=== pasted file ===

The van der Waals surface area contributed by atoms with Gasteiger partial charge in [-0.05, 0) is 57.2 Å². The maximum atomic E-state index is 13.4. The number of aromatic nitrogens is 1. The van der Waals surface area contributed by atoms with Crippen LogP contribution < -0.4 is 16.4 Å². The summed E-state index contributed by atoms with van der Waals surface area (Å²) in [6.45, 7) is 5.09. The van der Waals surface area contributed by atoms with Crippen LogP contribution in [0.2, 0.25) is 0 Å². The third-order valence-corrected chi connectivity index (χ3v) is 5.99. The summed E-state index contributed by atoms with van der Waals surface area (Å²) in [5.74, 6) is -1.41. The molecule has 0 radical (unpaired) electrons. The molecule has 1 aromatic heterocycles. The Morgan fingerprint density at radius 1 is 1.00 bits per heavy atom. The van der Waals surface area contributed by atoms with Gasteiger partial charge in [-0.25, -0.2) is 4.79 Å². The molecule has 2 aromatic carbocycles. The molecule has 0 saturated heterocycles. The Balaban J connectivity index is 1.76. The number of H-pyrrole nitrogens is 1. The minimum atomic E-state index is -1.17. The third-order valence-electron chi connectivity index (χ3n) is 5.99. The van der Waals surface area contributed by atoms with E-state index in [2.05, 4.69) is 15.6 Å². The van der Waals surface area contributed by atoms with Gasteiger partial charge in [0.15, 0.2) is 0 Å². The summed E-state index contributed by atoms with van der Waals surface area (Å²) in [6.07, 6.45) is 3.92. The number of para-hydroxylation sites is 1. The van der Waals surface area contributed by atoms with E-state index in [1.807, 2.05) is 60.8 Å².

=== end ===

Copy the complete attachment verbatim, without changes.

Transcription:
The van der Waals surface area contributed by atoms with Gasteiger partial charge in [-0.05, 0) is 57.2 Å². The maximum atomic E-state index is 13.4. The number of aromatic nitrogens is 1. The van der Waals surface area contributed by atoms with Crippen LogP contribution < -0.4 is 16.4 Å². The summed E-state index contributed by atoms with van der Waals surface area (Å²) in [6.45, 7) is 5.09. The van der Waals surface area contributed by atoms with Crippen LogP contribution in [0.2, 0.25) is 0 Å². The third-order valence-corrected chi connectivity index (χ3v) is 5.99. The summed E-state index contributed by atoms with van der Waals surface area (Å²) in [5.74, 6) is -1.41. The molecule has 0 radical (unpaired) electrons. The molecule has 1 aromatic heterocycles. The Morgan fingerprint density at radius 1 is 1.00 bits per heavy atom. The van der Waals surface area contributed by atoms with Gasteiger partial charge in [-0.25, -0.2) is 4.79 Å². The molecule has 2 aromatic carbocycles. The molecule has 0 saturated heterocycles. The Balaban J connectivity index is 1.76. The number of H-pyrrole nitrogens is 1. The minimum atomic E-state index is -1.17. The third-order valence-electron chi connectivity index (χ3n) is 5.99. The van der Waals surface area contributed by atoms with E-state index in [2.05, 4.69) is 15.6 Å². The van der Waals surface area contributed by atoms with Gasteiger partial charge in [0.15, 0.2) is 0 Å². The summed E-state index contributed by atoms with van der Waals surface area (Å²) in [6.07, 6.45) is 3.92. The number of para-hydroxylation sites is 1. The van der Waals surface area contributed by atoms with E-state index in [1.807, 2.05) is 60.8 Å².